As FBI Director, I’ve now visited all 56 of our field offices and met with law enforcement leaders from all over the country and around the world. And I can tell you that police chief after police chief, sheriff after sheriff, Intelligence Community leaders, our closest foreign partners, and other professionals are raising this issue with growing concern and urgency. Barely a week goes by in my job that I’m not confronted with an investigation impacted by this obstacle. So while we’re big believers in privacy and security, we also have a duty to protect the American people. That’s the way it’s always been in this country; no technological advance or company’s business model changes that fundamental precept.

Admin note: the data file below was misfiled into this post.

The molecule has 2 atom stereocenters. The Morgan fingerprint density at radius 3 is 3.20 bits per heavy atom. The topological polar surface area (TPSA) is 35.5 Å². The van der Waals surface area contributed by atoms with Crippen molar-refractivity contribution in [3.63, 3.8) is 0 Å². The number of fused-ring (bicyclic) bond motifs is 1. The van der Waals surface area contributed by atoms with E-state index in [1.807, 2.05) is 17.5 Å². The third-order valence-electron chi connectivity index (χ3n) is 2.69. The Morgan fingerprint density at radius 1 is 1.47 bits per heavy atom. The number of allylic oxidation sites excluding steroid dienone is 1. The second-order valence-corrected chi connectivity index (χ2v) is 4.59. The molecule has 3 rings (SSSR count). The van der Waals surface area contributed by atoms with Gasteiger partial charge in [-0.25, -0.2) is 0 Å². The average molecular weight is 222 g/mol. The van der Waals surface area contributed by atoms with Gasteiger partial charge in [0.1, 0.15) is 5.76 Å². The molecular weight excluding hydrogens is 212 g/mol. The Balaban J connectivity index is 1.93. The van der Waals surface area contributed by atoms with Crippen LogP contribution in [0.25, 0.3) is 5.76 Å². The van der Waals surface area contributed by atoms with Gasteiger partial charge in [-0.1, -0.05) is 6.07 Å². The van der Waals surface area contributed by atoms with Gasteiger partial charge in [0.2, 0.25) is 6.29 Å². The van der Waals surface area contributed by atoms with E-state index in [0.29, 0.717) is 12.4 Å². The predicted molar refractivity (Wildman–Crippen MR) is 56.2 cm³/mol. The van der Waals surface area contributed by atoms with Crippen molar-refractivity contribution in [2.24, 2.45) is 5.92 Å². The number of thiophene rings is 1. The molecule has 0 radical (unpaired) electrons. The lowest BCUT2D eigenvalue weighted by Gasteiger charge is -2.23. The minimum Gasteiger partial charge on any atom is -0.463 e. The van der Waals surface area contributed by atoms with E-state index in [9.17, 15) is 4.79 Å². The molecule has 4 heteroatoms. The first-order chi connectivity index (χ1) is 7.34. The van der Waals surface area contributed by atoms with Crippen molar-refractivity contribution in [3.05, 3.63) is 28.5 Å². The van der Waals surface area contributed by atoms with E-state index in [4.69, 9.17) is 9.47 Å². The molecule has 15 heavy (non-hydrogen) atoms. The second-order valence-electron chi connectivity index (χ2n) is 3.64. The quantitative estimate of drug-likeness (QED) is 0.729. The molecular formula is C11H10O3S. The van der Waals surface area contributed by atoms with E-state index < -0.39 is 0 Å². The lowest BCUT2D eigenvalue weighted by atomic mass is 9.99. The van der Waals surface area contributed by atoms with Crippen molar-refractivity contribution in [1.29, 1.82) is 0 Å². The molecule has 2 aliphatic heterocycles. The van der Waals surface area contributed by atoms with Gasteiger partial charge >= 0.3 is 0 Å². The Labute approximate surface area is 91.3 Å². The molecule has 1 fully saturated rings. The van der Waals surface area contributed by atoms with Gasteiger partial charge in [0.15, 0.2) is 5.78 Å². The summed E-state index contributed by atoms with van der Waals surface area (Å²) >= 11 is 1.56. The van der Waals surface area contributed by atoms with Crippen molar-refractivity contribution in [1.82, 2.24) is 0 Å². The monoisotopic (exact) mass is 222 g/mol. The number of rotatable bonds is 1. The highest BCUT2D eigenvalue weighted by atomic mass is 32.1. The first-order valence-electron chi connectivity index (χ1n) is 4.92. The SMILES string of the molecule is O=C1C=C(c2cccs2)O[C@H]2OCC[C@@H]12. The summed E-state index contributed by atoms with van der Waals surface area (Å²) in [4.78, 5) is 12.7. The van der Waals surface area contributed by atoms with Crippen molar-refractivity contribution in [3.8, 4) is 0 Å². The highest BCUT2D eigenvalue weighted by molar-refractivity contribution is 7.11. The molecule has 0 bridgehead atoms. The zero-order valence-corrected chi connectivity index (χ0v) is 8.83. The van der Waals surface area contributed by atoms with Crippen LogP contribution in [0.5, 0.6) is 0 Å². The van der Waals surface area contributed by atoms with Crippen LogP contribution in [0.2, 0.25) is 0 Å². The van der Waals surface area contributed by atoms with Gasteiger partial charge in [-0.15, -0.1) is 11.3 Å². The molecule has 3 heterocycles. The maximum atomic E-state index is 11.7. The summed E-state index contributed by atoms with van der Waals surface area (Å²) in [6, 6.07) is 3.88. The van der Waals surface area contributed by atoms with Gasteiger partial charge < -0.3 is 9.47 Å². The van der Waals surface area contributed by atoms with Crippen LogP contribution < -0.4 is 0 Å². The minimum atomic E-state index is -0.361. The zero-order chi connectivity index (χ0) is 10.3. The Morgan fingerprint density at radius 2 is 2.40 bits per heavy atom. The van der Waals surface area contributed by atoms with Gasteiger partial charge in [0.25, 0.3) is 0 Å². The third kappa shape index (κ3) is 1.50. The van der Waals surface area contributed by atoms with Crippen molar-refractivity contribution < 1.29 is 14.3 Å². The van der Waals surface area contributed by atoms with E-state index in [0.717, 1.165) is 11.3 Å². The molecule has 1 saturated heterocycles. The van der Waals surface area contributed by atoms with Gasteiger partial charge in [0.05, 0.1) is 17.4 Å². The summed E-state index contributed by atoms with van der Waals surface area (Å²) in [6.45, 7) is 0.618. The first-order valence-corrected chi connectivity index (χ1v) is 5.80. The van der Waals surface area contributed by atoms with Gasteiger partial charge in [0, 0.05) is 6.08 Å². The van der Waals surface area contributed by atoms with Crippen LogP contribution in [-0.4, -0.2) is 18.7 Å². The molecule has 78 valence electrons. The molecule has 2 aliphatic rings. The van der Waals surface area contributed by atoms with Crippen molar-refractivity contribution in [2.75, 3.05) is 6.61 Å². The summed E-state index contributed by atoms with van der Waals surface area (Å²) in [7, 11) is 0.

There’s one thing I know for sure: It cannot be a sustainable end state for us to be creating an unfettered space that’s beyond lawful access for terrorists, hackers, and child predators to hide. But that’s the path we’re on now, if we don’t come together to solve this problem.
So to those resisting the need for lawful access, I would ask: What’s your solution? How do you propose to ensure that the hardworking men and women of law enforcement sworn to protect you and your families maintain lawful access to the information they need to do their jobs?
I know we’ve started hearing increasingly from experts like cryptographers and cryptologists that there are solutions to be had that account for both strong cybersecurity and the need for lawful access. And I believe those solutions will be even better if we seek them together.